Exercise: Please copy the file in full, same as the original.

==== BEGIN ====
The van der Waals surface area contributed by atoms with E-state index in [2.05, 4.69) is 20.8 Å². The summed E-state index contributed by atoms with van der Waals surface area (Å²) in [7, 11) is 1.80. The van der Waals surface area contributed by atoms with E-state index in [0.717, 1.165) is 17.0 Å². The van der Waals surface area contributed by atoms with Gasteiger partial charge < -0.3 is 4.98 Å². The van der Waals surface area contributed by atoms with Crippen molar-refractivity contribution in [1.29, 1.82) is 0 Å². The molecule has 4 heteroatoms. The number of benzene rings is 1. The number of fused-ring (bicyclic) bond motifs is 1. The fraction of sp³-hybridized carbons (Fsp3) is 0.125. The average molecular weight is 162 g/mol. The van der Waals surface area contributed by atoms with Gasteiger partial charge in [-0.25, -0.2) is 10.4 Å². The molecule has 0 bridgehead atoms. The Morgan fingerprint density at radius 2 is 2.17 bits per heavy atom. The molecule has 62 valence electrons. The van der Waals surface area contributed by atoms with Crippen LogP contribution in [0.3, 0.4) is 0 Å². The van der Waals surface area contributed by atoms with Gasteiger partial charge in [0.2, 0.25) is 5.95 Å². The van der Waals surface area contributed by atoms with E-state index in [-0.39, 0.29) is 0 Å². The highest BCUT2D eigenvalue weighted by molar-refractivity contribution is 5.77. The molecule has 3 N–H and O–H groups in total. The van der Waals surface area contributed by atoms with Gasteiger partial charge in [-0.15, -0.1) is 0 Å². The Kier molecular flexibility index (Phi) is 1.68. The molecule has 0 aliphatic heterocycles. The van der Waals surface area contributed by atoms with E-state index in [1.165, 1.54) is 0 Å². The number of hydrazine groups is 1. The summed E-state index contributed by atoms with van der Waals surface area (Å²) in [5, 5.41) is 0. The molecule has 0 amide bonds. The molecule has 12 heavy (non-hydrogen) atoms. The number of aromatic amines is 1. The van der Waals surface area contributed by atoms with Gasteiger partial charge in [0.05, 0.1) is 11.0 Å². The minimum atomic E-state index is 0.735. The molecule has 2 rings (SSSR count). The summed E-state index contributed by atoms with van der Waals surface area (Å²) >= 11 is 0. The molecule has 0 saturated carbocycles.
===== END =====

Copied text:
The van der Waals surface area contributed by atoms with E-state index in [2.05, 4.69) is 20.8 Å². The summed E-state index contributed by atoms with van der Waals surface area (Å²) in [7, 11) is 1.80. The van der Waals surface area contributed by atoms with E-state index in [0.717, 1.165) is 17.0 Å². The van der Waals surface area contributed by atoms with Gasteiger partial charge < -0.3 is 4.98 Å². The van der Waals surface area contributed by atoms with Crippen molar-refractivity contribution in [1.29, 1.82) is 0 Å². The molecule has 4 heteroatoms. The number of benzene rings is 1. The number of fused-ring (bicyclic) bond motifs is 1. The fraction of sp³-hybridized carbons (Fsp3) is 0.125. The average molecular weight is 162 g/mol. The van der Waals surface area contributed by atoms with Gasteiger partial charge in [-0.25, -0.2) is 10.4 Å². The molecule has 0 bridgehead atoms. The Morgan fingerprint density at radius 2 is 2.17 bits per heavy atom. The molecule has 62 valence electrons. The van der Waals surface area contributed by atoms with Crippen LogP contribution in [0.3, 0.4) is 0 Å². The van der Waals surface area contributed by atoms with Gasteiger partial charge in [0.2, 0.25) is 5.95 Å². The van der Waals surface area contributed by atoms with E-state index in [-0.39, 0.29) is 0 Å². The highest BCUT2D eigenvalue weighted by molar-refractivity contribution is 5.77. The molecule has 3 N–H and O–H groups in total. The van der Waals surface area contributed by atoms with Gasteiger partial charge in [-0.15, -0.1) is 0 Å². The Kier molecular flexibility index (Phi) is 1.68. The molecule has 0 aliphatic heterocycles. The van der Waals surface area contributed by atoms with E-state index in [1.165, 1.54) is 0 Å². The number of hydrazine groups is 1. The summed E-state index contributed by atoms with van der Waals surface area (Å²) in [5, 5.41) is 0. The molecule has 0 amide bonds. The molecule has 12 heavy (non-hydrogen) atoms. The number of aromatic amines is 1. The van der Waals surface area contributed by atoms with Gasteiger partial charge in [0.05, 0.1) is 11.0 Å². The minimum atomic E-state index is 0.735. The molecule has 2 rings (SSSR count). The summed E-state index contributed by atoms with van der Waals surface area (Å²) >= 11 is 0. The molecule has 0 saturated carbocycles.